Understanding The Great Resignation

Increased work flexibility, more spare time, and employee “epiphanies” have contributed to The Great Resignation. Let's explore this phenomenon further.

3 Minutes | February 28, 2022

During the course of the pandemic, a certain phrase rose to the limelight. “The Great Resignation” raised alarm sounds among managers and CEOs within companies of all industries and sizes. The term was coined by Organisational Psychology Dr. Anthony Klotz, who observed a negative trend in employee work dissatisfaction. What exactly is this phenomenon, though, and how is it likely to affect businesses?

 

What is “The Great Resignation”?

The concept of this phenomenon is important to grasp, in order to evaluate the best way to manage the negative impacts of it within your own organisation. Overall, this phrase encapsulates the trend of workers voluntarily quitting or being made redundant of their jobs throughout COVID-19. The resignation was primarily identified and concentrated in the United States, with estimates that 33 million people quit their jobs since April 2021. However, this concept isn’t limited to the United States, with predictions it will hit hard in Australia over 2022, skyrocketing resignation rates.
What caused The Great Resignation
Needless to say, companies needed to accommodate and address capacity and social distancing restrictions. Whilst it was predicted that increased flexibility would increase work satisfaction and work-life-balance, there has been a somewhat opposite effect for some employees and companies.

Work satisfaction evaluation. Surprisingly, work-from-home and flexible workplace models triggered employees to reevaluate their work satisfaction. Many workers had an “epiphany” – that they were unhappy with their company’s attention to work-life balance. People questioned whether they wish to pursue their work or find something with more emphasis on facilitating spare time and manageable work demands.

Remote work. Prior to the pandemic, it was a common perception that working from home would be difficult and many preferred to go into their workplace. However, there has since been a preference for working from home – with less travel time, more quality time with family and alone time, and even more comfortable attire.

Burnout. Many frontline workers had a dramatic increase in work hours, with some having to add home-schooling on top of their already demanding work schedule. Office workers that had to adapt to remote work also were more likely to notice the pent-up effects of burn out from their previous work model.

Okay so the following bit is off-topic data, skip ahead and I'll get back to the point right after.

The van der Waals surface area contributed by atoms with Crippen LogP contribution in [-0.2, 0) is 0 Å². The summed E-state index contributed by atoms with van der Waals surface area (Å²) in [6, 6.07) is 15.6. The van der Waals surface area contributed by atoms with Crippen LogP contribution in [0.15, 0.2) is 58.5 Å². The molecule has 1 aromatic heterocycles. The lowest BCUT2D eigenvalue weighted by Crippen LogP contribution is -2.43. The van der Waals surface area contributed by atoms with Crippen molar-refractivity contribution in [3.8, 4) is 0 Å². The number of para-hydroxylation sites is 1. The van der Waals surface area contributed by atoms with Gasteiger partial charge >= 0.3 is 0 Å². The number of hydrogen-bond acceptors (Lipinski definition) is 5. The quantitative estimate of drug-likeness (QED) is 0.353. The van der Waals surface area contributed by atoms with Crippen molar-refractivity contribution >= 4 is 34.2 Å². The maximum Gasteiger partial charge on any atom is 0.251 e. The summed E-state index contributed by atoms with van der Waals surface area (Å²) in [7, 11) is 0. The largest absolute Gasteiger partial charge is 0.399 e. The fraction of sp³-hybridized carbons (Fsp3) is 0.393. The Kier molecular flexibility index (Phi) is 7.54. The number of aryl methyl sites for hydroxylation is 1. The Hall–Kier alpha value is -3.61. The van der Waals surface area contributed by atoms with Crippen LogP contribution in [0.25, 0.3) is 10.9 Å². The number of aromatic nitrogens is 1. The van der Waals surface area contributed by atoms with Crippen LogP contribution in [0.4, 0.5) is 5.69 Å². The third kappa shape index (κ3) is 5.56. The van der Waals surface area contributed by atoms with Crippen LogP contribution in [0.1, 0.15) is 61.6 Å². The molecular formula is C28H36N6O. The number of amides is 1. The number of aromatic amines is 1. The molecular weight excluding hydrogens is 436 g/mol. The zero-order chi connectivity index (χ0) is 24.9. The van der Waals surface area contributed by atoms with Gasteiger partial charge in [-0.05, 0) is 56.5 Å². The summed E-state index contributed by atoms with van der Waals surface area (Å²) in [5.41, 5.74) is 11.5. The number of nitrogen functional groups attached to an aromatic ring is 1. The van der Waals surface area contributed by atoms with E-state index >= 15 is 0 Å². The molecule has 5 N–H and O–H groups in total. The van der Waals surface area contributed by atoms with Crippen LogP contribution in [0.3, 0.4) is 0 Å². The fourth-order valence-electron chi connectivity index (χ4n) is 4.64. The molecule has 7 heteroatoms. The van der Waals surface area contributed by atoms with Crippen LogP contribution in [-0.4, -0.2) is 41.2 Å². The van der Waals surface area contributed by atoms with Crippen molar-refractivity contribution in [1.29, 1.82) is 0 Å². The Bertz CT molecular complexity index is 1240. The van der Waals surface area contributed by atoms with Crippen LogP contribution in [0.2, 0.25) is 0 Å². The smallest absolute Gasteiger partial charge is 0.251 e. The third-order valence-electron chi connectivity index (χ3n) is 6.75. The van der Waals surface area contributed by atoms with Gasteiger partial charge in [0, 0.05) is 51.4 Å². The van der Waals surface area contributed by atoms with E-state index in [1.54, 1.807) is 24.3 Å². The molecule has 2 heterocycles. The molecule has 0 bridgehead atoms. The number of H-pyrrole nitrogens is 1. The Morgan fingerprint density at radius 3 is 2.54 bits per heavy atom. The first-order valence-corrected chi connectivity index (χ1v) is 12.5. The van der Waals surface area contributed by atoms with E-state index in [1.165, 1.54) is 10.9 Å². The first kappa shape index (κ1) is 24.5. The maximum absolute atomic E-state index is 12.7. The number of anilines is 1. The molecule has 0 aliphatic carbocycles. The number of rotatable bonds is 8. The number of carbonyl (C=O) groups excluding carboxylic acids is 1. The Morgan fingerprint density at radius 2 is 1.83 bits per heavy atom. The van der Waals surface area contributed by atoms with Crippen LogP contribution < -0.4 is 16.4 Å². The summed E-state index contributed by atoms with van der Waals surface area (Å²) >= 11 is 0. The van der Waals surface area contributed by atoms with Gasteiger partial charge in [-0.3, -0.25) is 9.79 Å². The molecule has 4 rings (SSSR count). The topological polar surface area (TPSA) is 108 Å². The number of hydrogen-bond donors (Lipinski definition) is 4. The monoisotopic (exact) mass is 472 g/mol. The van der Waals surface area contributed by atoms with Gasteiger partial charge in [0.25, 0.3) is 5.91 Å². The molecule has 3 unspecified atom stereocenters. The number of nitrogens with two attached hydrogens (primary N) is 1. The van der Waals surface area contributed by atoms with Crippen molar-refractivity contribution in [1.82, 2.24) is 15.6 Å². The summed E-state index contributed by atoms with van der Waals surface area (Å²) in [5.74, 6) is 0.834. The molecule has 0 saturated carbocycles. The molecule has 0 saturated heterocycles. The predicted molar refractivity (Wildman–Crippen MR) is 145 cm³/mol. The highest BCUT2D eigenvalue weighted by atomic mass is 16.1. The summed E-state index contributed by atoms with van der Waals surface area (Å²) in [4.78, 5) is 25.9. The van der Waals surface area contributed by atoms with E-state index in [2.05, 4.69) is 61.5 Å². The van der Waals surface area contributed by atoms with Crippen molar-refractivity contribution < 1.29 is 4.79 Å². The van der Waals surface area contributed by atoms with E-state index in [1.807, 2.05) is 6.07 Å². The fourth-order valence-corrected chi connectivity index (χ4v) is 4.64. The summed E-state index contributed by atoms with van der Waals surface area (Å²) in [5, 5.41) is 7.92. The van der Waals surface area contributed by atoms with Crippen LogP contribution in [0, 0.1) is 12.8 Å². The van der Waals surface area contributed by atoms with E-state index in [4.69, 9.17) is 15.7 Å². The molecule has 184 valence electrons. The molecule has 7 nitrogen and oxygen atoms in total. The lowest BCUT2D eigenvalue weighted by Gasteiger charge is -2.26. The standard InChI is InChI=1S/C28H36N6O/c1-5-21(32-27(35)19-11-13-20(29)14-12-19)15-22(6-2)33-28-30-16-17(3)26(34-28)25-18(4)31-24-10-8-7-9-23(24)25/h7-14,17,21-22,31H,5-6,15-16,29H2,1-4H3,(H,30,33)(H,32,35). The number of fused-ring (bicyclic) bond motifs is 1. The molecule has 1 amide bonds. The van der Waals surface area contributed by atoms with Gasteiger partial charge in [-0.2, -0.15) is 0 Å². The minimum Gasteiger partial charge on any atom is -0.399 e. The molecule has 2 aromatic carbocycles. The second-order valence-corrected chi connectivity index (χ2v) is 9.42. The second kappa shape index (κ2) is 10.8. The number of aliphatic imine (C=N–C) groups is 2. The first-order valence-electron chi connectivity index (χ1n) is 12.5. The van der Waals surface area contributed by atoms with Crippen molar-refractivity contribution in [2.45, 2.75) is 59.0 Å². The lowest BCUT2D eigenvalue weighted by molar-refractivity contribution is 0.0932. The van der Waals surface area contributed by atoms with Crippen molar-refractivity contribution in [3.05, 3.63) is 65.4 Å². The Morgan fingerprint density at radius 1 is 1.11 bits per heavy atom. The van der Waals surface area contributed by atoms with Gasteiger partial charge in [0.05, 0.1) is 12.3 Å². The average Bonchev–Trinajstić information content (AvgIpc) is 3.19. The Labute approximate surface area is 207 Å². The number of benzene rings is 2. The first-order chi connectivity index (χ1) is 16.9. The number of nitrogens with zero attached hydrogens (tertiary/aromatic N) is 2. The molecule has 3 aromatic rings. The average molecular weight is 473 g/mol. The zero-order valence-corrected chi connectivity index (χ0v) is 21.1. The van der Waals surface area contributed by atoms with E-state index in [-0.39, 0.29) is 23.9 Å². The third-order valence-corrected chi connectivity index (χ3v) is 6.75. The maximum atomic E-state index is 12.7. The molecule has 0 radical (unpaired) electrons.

Resignation postponement. There was another segment of workers that were more likely to resign after breakouts of COVID-19. These were the workers that had been wanting to resign before the pandemic but held off out of fear of not finding more work or dealing with additional stress in an unprecedented time. During calm periods, though, they were quick to join the resignation trend.

 

How to manage the negative impacts of The Great Resignation

Embrace Flexibility. Employees have a greater appreciation for emphasis on the life-side of work-life balance. To increase employee satisfaction and retention, it is necessary to cater to their desire for flexibility. This varies among industries and even employees, which means every solution will be individual.

Improve Recruitment Processes. An important way to increase the retention rate of your employees during the pandemic is to improve hiring practices from the get-go. Improve your ability to communicate expectations, benefits, and preferences.

Hire Efficiently. Though you might be tempted to rush hiring in the attempt to avoid disruptions to work flow, this can bring on more issues. It’s important to hire efficiently, finding the right balance between time and quality.

Outsourcing. Take advantage of the borderless boundaries introduced by the pandemic, but opening up to remote and outsourced workers. This allows you to reach more high-quality and devoted talent unrestrained by borders.

 

How outsourcing can improve your company in The Great Resignation

As a direct result of The Great Resignation, there is an increase in labour shortages. However, if there is any lesson to be learned from the pandemic, it’s that borders are not boundaries. This has made outsourcing a common consideration and solution for many businesses. With the likelihood of companies having already adjusted to flexible work arrangements, it is an increasingly seamless transition.

Businesses across the world of all sizes and industries can benefit from delegating important business processes and tasks to an offshore team member. Not only can you access a larger pool of qualified talent, but also are provided with state-of-the-art facilities that reduce overhead costs and resources.

 

Grow Your Team Today

MVP is an Australian-owned outsourcing firm that connects your company with highly-trained experts in the Philippines. We are committed to expanding your team, reducing overhead costs, and improving productivity. Contact us today to begin your offshore hiring process.